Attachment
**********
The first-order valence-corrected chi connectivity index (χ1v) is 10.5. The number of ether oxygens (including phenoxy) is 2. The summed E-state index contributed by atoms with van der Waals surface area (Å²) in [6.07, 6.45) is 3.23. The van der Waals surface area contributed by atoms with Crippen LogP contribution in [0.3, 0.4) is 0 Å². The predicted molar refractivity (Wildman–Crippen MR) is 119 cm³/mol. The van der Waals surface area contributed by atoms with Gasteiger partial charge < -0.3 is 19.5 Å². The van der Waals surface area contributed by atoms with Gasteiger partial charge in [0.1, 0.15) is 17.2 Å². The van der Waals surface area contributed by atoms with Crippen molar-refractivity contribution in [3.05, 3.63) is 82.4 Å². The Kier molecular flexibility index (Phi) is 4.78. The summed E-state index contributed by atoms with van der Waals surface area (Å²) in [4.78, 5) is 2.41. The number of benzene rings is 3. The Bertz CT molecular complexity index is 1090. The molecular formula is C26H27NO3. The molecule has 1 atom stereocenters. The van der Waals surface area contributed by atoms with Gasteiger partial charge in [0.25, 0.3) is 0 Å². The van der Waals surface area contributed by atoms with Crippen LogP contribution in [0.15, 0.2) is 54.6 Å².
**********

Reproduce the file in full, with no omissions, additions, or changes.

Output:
The first-order valence-corrected chi connectivity index (χ1v) is 10.5. The number of ether oxygens (including phenoxy) is 2. The summed E-state index contributed by atoms with van der Waals surface area (Å²) in [6.07, 6.45) is 3.23. The van der Waals surface area contributed by atoms with Crippen LogP contribution in [0.3, 0.4) is 0 Å². The predicted molar refractivity (Wildman–Crippen MR) is 119 cm³/mol. The van der Waals surface area contributed by atoms with Gasteiger partial charge < -0.3 is 19.5 Å². The van der Waals surface area contributed by atoms with Gasteiger partial charge in [0.1, 0.15) is 17.2 Å². The van der Waals surface area contributed by atoms with Crippen molar-refractivity contribution in [3.05, 3.63) is 82.4 Å². The Kier molecular flexibility index (Phi) is 4.78. The summed E-state index contributed by atoms with van der Waals surface area (Å²) in [4.78, 5) is 2.41. The number of benzene rings is 3. The Bertz CT molecular complexity index is 1090. The molecular formula is C26H27NO3. The molecule has 1 atom stereocenters. The van der Waals surface area contributed by atoms with Gasteiger partial charge in [0.25, 0.3) is 0 Å². The van der Waals surface area contributed by atoms with Crippen LogP contribution in [0.15, 0.2) is 54.6 Å².